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Re: [RFC 11/32] xfs: convert to struct inode_time

To: Theodore Ts'o <tytso@xxxxxxx>
Subject: Re: [RFC 11/32] xfs: convert to struct inode_time
From: Arnd Bergmann <arnd@xxxxxxxx>
Date: Mon, 02 Jun 2014 14:52:13 +0200
Cc: Nicolas Pitre <nicolas.pitre@xxxxxxxxxx>, "H. Peter Anvin" <hpa@xxxxxxxxx>, Dave Chinner <david@xxxxxxxxxxxxx>, linux-kernel@xxxxxxxxxxxxxxx, linux-arch@xxxxxxxxxxxxxxx, joseph@xxxxxxxxxxxxxxxx, john.stultz@xxxxxxxxxx, hch@xxxxxxxxxxxxx, tglx@xxxxxxxxxxxxx, geert@xxxxxxxxxxxxxx, lftan@xxxxxxxxxx, linux-fsdevel@xxxxxxxxxxxxxxx, xfs@xxxxxxxxxxx
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In-reply-to: <20140602115737.GB14276@xxxxxxxxx>
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On Monday 02 June 2014 07:57:37 Theodore Ts'o wrote:
> On Mon, Jun 02, 2014 at 12:56:42PM +0200, Arnd Bergmann wrote:
> > 
> > I think you misunderstood what I suggested: the intent is to avoid
> > seeing things break in 2038 by making them break much earlier. We have
> > a solution for ext2 file systems, it's called ext4, and we just need
> > to ensure that everybody knows they have to migrate eventually.
> > 
> > At some point before the mid 2030ies, you should no longer be able to
> > build a kernel that has support for ext2 or any other module that will
> > run into bugs later....
> 
> Even for ext4, it's not quite so simple as that.  You only have
> support for times post 2038 if you are using an inode size > 128
> bytes.  There are a very, very large number of machines which even
> today, are using 128 byte inodes with ext4 for performance reasons.
> 
> The vast majority of those machines which I know of can probably move
> to 256 byte inodes relatively easily, since hard drive replacement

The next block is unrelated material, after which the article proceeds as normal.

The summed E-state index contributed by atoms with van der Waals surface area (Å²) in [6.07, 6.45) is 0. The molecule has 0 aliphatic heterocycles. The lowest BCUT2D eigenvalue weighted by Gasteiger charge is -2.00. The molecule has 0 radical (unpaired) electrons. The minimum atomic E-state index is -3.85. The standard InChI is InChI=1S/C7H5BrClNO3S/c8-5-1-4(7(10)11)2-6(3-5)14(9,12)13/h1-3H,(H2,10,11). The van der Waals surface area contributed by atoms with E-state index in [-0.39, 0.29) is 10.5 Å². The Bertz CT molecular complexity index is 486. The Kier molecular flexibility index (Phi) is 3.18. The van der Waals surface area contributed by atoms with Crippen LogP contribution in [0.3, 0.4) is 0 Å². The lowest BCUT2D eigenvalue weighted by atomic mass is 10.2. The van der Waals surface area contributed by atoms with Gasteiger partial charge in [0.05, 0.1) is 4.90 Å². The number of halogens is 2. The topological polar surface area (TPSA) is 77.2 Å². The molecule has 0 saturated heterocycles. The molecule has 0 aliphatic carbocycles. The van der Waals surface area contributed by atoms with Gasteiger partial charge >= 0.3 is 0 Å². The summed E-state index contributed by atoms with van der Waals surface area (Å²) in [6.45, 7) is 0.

> cycles are order 5-6 years tops, so I'm not that concerned, but it
> just goes to show this is a very complicated problem.

One stupid question about the current code:

static inline void ext4_decode_extra_time(struct inode_time *time, __le32 extra)
{                               
       if (sizeof(time->tv_sec) > 4)
               time->tv_sec |= (__u64)(le32_to_cpu(extra) & EXT4_EPOCH_MASK)
                               << 32;
       time->tv_nsec = (le32_to_cpu(extra) & EXT4_NSEC_MASK) >> EXT4_EPOCH_BITS;
}       

#define EXT4_EINODE_GET_XTIME(xtime, einode, raw_inode)                        \
do {                                                                           \
        if (EXT4_FITS_IN_INODE(raw_inode, einode, xtime))                      \
                (einode)->xtime.tv_sec =                                       \
                        (signed)le32_to_cpu((raw_inode)->xtime);               \
        else                                                                   \
                (einode)->xtime.tv_sec = 0;                                    \
        if (EXT4_FITS_IN_INODE(raw_inode, einode, xtime ## _extra))            \
                ext4_decode_extra_time(&(einode)->xtime,                       \
                                       raw_inode->xtime ## _extra);            \
        else                                                                   \
                (einode)->xtime.tv_nsec = 0;                                   \
} while (0)

For a time between 2038 and 2106, this looks like xtime.tv_sec is
negative when ext4_decode_extra_time gets called, so the '|=' operator
doesn't actually do anything. Shouldn't that be '+='?

        Arnd

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